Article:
Sometimes I’m reminded of how little I know.
Each week, the New York Times Book Review includes an interview with some author, in which that author talks about what he’s reading now, favorite authors, over-rated books, etc. This week it was Jeffrey Eugenides, who is evidently a well-regarded author, but I’d never heard of him. Sadly, the same is true of many of the authors they choose. So as much as I consider myself well-read, I’m apparently not.
Eugenides is asked, “What’s the last truly great book you read?” (Most weeks, the author is asked that question.) He mentions “The Love of a Good Woman,” a collection of short stories by Alice Munro. He said, “There’s not one story in there that isn’t perfect. Each time I finished one, I just wanted to lie down on the floor and die. My life was complete.” He mentions Munro’s characterization, her storytelling, and her technical inventiveness.
I’ve read one or two Alice Munro books. They were fine. I know that if I read those short stories, I would probably be bored. I wouldn’t be seeing the things Eugenides sees. And I know a whole lot more of what to look for than most people.
Then Eugenides stuck in the knife. “Whenever I try to read a thriller or a detective novel, I get incredibly bored, both by the language and the narrative machinery.” Well, that’s mostly what I read, thank you–detective novels and thrillers. On the other hand, maybe in this case I’m the one who knows what to look for. He’s meddling in MY world.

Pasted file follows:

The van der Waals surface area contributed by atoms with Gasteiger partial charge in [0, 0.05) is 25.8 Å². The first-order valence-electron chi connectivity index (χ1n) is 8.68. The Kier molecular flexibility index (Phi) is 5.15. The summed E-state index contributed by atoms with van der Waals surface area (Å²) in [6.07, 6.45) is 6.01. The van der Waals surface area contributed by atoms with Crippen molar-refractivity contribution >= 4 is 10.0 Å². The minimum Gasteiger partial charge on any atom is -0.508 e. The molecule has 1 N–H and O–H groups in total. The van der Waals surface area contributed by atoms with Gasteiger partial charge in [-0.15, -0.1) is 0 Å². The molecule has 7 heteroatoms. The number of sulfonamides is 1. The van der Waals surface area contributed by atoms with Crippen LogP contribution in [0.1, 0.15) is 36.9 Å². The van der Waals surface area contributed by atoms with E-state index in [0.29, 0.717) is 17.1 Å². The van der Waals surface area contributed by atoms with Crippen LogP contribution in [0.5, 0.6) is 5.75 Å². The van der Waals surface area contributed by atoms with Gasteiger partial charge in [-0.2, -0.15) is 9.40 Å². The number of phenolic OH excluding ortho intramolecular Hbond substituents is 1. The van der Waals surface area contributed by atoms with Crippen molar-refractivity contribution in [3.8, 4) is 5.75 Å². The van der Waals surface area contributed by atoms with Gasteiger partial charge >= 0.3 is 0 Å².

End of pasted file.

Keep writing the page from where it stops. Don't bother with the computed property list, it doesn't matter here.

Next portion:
But I don’t think that’s the case. Very doubtful, in fact.
Now, let’s expand this concept to include all the other things I know on only a surface level. Economics. Theology. Photoshop. What my wife is thinking and feeling. Foreign policy. Military strategy. Speaking technique. Pretty much everything, in fact.
Tonight–in a half hour, in fact–is the second presidential debate. Both candidates will say things that sound good and reasonable to me, but which, in fact, are outright lies or severe distortions. But I won’t recognize it. A pundit will come on afterwards and explain what I missed, and it will sound like an illuminating explanation. But that pundit will also be outright lying or severely distorting. And I won’t know recognize that, either.
And the next day, I will transport my ignorance to Facebook, where I will make statements that sound definitive, but which are based on lies and distortions I heard from the candidates–lies and distortions that still sound reasonable to me. And those Facebook statements will be further mangled by my own biases, which I will adamantly deny having.